The Minnesota Supreme Court is considering, once again, whether it's the right time to give a juvenile murderer a chance to fight his mandatory life sentence without parole.

On Tuesday, the justices heard the case of Mahdi Ali, who was 16 when he killed three men during a robbery at Minneapolis' Seward Market in 2010. Under state law, his premeditated-murder conviction called for a life sentence without parole, even for juveniles certified to stand trial as an adult.

In June 2012, the U.S. Supreme Court ruled in Miller vs. Alabama, a case involving a 14-year-old boy, that sentencing juveniles to spend life in prison without considering factors like their youth, motive and potential for rehabilitation violated the Constitution's prohibition on cruel and unusual punishment. The ruling didn't ban life without parole for juveniles, but it said judges must consider mitigating circumstances before imposing such a harsh penalty.

Minnesota had eight juvenile killers in prison for life without parole before the high court declared it unconstitutional. Since May 2013, the state Supreme Court has ruled on two of those cases, rejecting arguments for changing sentences.

During Tuesday's hearing, the justices spent much of the time questioning attorneys about the logistics and legal guidelines they would have to develop if they remanded Ali's case to Hennepin County District Court to consider changing his life-without-parole sentence to one of at least 30 years with parole. They also debated if these juvenile cases call for action by the Legislature to change life-without-parole statutes.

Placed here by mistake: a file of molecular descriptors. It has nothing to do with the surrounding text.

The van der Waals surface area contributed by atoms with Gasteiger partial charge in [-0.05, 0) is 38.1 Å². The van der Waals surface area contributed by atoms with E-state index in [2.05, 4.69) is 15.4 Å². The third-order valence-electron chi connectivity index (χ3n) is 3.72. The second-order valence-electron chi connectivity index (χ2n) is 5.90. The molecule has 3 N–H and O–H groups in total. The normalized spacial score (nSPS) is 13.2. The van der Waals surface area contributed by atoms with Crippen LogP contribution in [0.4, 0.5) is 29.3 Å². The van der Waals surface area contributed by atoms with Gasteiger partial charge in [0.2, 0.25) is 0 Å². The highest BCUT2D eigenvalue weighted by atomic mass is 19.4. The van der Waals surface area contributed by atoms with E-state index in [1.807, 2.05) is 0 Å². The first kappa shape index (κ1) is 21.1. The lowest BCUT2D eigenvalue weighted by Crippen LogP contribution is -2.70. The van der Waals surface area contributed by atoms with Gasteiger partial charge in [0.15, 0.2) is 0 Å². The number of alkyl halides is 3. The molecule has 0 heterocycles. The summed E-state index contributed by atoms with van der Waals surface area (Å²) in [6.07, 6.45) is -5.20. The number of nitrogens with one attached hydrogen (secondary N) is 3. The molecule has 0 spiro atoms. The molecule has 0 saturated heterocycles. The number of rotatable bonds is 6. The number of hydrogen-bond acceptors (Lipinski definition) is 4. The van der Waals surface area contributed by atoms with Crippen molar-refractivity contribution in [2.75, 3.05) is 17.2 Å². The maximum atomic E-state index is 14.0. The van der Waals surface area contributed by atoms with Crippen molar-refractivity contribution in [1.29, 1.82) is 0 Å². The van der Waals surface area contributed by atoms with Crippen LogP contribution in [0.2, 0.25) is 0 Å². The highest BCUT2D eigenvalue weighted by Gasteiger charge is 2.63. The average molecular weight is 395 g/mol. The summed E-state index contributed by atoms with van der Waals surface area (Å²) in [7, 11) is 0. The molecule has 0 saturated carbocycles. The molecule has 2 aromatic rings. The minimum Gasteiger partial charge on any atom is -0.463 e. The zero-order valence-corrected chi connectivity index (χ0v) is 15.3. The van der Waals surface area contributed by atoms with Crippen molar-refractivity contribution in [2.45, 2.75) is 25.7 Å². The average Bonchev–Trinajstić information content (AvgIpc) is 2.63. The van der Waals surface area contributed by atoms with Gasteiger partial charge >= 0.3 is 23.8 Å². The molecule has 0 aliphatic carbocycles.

Ali received two consecutive life sentences and a consecutive life-without-parole sentence. The two life sentences, served back to back, would keep him in prison for a minimum of 60 years, said assistant state public defender Lydia Villalva Lijo. She argued that the life-without-parole sentence was unconstitutional and that entire sentence should be reserved in light of Miller vs. Alabama.

"This case has changed the landscape of sentencing," she said.

In recent months, state Supreme Courts in Illinois, Iowa, Massachusetts and Texas have ruled that inmates serving life for juvenile crimes should receive new sentencing hearings.

Villalva Lijo suggested the Legislature needs to change the state's life-sentence law, which was amended in 2005 to require that several serious crimes receive a mandatory "no parole" punishment. She said she'd like to see the law return to allowing parole eligibility after 30 years on a life sentence.

"But the court is now confronted with a very difficult situation because the state law is now unconstitutional," she said. "Right now, a life sentence without parole is still mandated, and the district courts have no discretion for a different sentence."

Chief Justice Lorie Gildea reminded her that Miller vs. Alabama doesn't prohibit a district judge from imposing a life sentence without parole.

Justice David Stras said the court is in an ambiguous situation because "Miller is out there and we aren't sure of the Legislature's intentions" regarding the life without parole law.

The crimes involved in the two other juvenile cases appealed to the state Supreme Court happened long before the Miller decision; in both cases, life sentences prevailed. In 1996, 17-year-old Timothy Chambers stole a car and led police on a high-speed chase that ended when he slammed into a squad car, killing a Rice County sheriff's deputy. In 2000, 17-year-old Tony Roman Nose raped and stabbed a teen to death.